Aldo Viola cuts a memorable figure: tall and wiry, with long low-intervention locks, scruffy facial hair, and skin that clearly sees plenty of strong Sicilan sunshine. Aldo is a man in motion, literally and figuratively—constantly moving, gesturing, smiling, and exclaiming, and always searching for ways to coax greater expressiveness from his inspiringly personal wines. Born in the late 1960s into a winemaking family in Alcamo, in the northwest corner of Sicily, Aldo helped his father around the winery as a boy (as children of vignaioli are wont to do), but his path to becoming an iconoclastic producer in his own right was far from straight and narrow. He was a professional footballer for several years, and he still carries that boundless energy around with him. He spent significant time in Denmark, in India, and in the Amazon. In 1996, he returned to work with his father, later studying enology in Marsala, 70 kilometers west of his home village, and becoming the first enologist of the Centopassi cooperative—an entity that utilized land confiscated from the Corleonesi mafia following the arrest of the notorious Salvatore “Totò” Riina in the early 1990s. Given the mafia’s longstanding punishment of those who make use of their formerly held turf, Aldo’s position here required steel nerves—the kind of bravery that makes the courage to ferment spontaneously and use little-to-no sulfur look tame in comparison (talk about “risk-embracing winemaking”!). Aldo’s brother Alessandro is a skilled winegrower in his own right, but instead of joining his brother to continue the family vocation, Aldo—a resolutely and stubbornly independent-minded person—has forged his own path over the years.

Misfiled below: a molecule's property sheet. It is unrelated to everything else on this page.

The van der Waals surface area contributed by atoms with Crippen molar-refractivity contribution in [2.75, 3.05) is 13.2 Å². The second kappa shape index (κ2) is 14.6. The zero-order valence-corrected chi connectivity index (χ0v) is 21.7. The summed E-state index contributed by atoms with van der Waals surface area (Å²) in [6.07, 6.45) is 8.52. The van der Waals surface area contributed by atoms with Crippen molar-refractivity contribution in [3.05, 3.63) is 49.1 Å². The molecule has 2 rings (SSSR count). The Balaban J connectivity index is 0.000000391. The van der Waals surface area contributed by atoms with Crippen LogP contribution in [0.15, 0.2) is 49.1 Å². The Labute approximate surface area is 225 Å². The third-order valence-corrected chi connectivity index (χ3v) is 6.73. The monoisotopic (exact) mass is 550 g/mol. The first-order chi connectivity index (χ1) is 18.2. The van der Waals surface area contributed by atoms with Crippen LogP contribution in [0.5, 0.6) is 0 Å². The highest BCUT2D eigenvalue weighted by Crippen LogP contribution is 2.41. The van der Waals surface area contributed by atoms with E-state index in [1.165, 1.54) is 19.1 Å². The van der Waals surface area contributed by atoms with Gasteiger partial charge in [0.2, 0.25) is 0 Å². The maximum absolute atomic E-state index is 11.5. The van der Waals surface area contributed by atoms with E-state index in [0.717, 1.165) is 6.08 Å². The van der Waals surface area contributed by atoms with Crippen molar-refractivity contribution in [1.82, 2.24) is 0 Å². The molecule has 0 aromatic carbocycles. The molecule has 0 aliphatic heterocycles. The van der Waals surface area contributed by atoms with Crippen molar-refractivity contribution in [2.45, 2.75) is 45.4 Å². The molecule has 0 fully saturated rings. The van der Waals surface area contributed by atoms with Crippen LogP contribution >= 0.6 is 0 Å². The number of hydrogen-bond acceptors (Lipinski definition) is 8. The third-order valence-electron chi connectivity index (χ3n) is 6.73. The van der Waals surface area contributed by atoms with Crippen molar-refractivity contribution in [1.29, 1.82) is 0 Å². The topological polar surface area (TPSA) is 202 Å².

Aldo works without synthetic chemicals in the vineyards, harvesting everything by hand and conducting almost all vineyard work entirely manually as well.
Today, he farms seven hectares of Catarratto, Grillo, and Grecanico near his home village of Alcamo, planted on the area’s steep Timpi Rossi (“Red Hills”), named so because of the sandy-clayey soil’s high iron content. He also owns a plot of land 30 kilometers outside of town, closer to the sea, planted to Perricone, Nerello Mascalese, and Syrah, all of which thrive in the dry and scorching-hot microclimate of the area. Aldo works without synthetic chemicals in the vineyards, harvesting everything by hand and conducting almost all vineyard work entirely manually as well. He has long embraced skin maceration in the production of his white wines, not as a trendy affectation for certain cuvees but wholeheartedly; all his white wines are macerated for periods up to eight or nine months. Aldo does this because he finds that long, slow extractions produce the truest expressions of variety-plus-soil as well as the most satisfying textures—and his wines are textural masterpieces bar-none. These are not “funky orange wines” that dazzle with their exuberance despite their lack of balance or restraint; they probe they outer limits of aroma and flavor, but they do so with rigor, clarity, and harmony. His reds are produced with a similar appreciation for balance, and though they viscerally evoke their wild sun-baked hills of origin, they remain lifted, digestible, and refreshing. As with his career path, Aldo’s approach in the cellar has changed over the years: he used to employ no sulfur whatsoever, but has begun adding miniscule amounts—never more than 20 milligrams per liter total, and only in certain cases—to maintain purity of expression and to keep potentially overwhelming flaws at bay. He also experimented with terracotta jars some years back, but ceased working with them because trace amounts of heavy metals found their way into his wines, and because they weren’t large enough to adequately allow for his favored method of extraction: allowing the weight of the bunches to do the work rather than employing excessive punch-downs and pump-overs.